The slimy giant shipworm can grow up to 155 centimetres (five feet) in length, despite living a sedentary life in ocean sediment and apparently eating nothing more than the waste products of the micro-organisms that live in its gills. . . .
Researchers who analysed the creature found that although it had its own digestive system, this was shrunken and appeared to be largely redundant.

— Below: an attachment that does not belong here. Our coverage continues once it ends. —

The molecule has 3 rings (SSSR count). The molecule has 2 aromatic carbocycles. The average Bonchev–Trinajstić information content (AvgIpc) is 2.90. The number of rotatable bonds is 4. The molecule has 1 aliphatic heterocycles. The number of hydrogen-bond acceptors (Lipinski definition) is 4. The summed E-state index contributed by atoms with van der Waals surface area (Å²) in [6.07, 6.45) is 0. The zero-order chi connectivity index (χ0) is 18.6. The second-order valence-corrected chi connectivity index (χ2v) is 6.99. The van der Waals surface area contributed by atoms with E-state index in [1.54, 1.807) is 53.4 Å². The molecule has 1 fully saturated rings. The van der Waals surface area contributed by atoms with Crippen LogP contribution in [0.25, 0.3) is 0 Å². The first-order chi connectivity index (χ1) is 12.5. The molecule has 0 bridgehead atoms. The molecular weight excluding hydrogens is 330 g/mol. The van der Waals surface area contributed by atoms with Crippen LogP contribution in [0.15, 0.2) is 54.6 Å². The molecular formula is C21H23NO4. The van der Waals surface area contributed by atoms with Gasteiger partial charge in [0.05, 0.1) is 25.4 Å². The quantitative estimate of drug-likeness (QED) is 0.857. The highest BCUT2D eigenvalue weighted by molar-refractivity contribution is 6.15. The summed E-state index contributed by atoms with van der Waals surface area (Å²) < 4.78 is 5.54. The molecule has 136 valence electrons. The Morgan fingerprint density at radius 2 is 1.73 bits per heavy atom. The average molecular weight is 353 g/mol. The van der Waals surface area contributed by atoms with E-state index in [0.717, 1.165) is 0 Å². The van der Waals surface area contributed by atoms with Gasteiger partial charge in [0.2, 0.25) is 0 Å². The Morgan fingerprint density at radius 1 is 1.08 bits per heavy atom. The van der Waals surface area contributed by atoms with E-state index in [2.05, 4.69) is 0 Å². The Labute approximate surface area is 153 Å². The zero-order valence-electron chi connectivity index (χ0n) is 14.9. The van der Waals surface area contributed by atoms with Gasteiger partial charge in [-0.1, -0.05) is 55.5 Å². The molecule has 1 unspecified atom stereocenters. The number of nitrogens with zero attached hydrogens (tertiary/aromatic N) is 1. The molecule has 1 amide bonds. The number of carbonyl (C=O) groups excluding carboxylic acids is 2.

Instead, Kuphus Polythalamia relies on bacteria that live in its gills, which digest hydrogen sulphide -- a gas that smells of rotten eggs -- from the mud and emit traces of carbon.
The process is photosynthesis in plants, where they take carbon dioxide from the air, use the carbon to grow and expel oxygen as a by-product.
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